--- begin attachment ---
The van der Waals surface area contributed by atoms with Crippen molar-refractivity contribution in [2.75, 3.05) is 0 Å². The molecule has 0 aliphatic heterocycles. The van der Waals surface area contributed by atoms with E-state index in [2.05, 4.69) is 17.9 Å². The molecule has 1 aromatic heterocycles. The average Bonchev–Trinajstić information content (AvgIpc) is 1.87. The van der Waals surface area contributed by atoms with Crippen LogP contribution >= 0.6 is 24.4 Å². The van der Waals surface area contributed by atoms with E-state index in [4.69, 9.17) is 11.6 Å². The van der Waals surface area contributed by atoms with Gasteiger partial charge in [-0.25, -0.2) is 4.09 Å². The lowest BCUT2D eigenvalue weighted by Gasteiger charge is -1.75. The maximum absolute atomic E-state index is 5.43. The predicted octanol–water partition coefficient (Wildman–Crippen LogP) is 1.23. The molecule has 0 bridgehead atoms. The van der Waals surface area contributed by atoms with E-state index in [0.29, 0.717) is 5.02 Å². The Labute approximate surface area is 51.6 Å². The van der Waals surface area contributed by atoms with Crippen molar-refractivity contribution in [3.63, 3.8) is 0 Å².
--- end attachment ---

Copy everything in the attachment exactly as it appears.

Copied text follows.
The van der Waals surface area contributed by atoms with Crippen molar-refractivity contribution in [2.75, 3.05) is 0 Å². The molecule has 0 aliphatic heterocycles. The van der Waals surface area contributed by atoms with E-state index in [2.05, 4.69) is 17.9 Å². The molecule has 1 aromatic heterocycles. The average Bonchev–Trinajstić information content (AvgIpc) is 1.87. The van der Waals surface area contributed by atoms with Crippen LogP contribution >= 0.6 is 24.4 Å². The van der Waals surface area contributed by atoms with E-state index in [4.69, 9.17) is 11.6 Å². The van der Waals surface area contributed by atoms with Gasteiger partial charge in [-0.25, -0.2) is 4.09 Å². The lowest BCUT2D eigenvalue weighted by Gasteiger charge is -1.75. The maximum absolute atomic E-state index is 5.43. The predicted octanol–water partition coefficient (Wildman–Crippen LogP) is 1.23. The molecule has 0 bridgehead atoms. The van der Waals surface area contributed by atoms with E-state index in [0.29, 0.717) is 5.02 Å². The Labute approximate surface area is 51.6 Å². The van der Waals surface area contributed by atoms with Crippen molar-refractivity contribution in [3.63, 3.8) is 0 Å².